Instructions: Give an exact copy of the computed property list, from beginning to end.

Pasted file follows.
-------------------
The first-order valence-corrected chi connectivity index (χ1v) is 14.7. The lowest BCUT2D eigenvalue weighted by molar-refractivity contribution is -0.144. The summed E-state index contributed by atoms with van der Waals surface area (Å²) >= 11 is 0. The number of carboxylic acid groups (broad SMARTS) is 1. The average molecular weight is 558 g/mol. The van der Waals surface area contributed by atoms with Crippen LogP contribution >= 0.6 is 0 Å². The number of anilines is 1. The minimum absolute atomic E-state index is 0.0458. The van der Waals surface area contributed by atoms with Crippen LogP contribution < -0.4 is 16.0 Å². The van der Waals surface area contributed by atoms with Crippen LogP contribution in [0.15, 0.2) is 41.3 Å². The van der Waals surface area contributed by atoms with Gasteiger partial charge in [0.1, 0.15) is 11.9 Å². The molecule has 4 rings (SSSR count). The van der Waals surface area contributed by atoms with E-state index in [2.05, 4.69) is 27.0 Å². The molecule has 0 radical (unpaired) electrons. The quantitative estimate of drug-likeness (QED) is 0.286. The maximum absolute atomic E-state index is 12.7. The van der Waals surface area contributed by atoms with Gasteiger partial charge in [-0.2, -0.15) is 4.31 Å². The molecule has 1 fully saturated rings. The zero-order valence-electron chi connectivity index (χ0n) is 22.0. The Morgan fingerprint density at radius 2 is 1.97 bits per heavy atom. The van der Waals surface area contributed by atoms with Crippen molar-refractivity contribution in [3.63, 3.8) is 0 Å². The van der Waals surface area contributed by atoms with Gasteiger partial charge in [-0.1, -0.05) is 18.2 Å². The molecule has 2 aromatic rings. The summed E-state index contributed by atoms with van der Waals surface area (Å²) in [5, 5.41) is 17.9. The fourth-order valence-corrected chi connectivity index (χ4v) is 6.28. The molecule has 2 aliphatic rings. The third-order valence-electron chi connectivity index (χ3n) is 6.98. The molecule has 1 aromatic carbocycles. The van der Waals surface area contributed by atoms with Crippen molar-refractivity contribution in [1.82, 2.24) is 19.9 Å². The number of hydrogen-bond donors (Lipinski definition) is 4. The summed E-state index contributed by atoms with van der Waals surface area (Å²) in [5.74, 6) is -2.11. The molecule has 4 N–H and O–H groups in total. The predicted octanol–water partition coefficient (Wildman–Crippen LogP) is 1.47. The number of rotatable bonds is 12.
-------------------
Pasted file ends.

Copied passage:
The first-order valence-corrected chi connectivity index (χ1v) is 14.7. The lowest BCUT2D eigenvalue weighted by molar-refractivity contribution is -0.144. The summed E-state index contributed by atoms with van der Waals surface area (Å²) >= 11 is 0. The number of carboxylic acid groups (broad SMARTS) is 1. The average molecular weight is 558 g/mol. The van der Waals surface area contributed by atoms with Crippen LogP contribution >= 0.6 is 0 Å². The number of anilines is 1. The minimum absolute atomic E-state index is 0.0458. The van der Waals surface area contributed by atoms with Crippen LogP contribution < -0.4 is 16.0 Å². The van der Waals surface area contributed by atoms with Crippen LogP contribution in [0.15, 0.2) is 41.3 Å². The van der Waals surface area contributed by atoms with Gasteiger partial charge in [0.1, 0.15) is 11.9 Å². The molecule has 4 rings (SSSR count). The van der Waals surface area contributed by atoms with E-state index in [2.05, 4.69) is 27.0 Å². The molecule has 0 radical (unpaired) electrons. The quantitative estimate of drug-likeness (QED) is 0.286. The maximum absolute atomic E-state index is 12.7. The van der Waals surface area contributed by atoms with Gasteiger partial charge in [-0.2, -0.15) is 4.31 Å². The molecule has 1 fully saturated rings. The zero-order valence-electron chi connectivity index (χ0n) is 22.0. The Morgan fingerprint density at radius 2 is 1.97 bits per heavy atom. The van der Waals surface area contributed by atoms with Crippen molar-refractivity contribution in [3.63, 3.8) is 0 Å². The van der Waals surface area contributed by atoms with Gasteiger partial charge in [-0.1, -0.05) is 18.2 Å². The molecule has 2 aromatic rings. The summed E-state index contributed by atoms with van der Waals surface area (Å²) in [5, 5.41) is 17.9. The fourth-order valence-corrected chi connectivity index (χ4v) is 6.28. The molecule has 2 aliphatic rings. The third-order valence-electron chi connectivity index (χ3n) is 6.98. The molecule has 1 aromatic carbocycles. The van der Waals surface area contributed by atoms with Crippen molar-refractivity contribution in [1.82, 2.24) is 19.9 Å². The number of hydrogen-bond donors (Lipinski definition) is 4. The summed E-state index contributed by atoms with van der Waals surface area (Å²) in [5.74, 6) is -2.11. The molecule has 4 N–H and O–H groups in total. The predicted octanol–water partition coefficient (Wildman–Crippen LogP) is 1.47. The number of rotatable bonds is 12.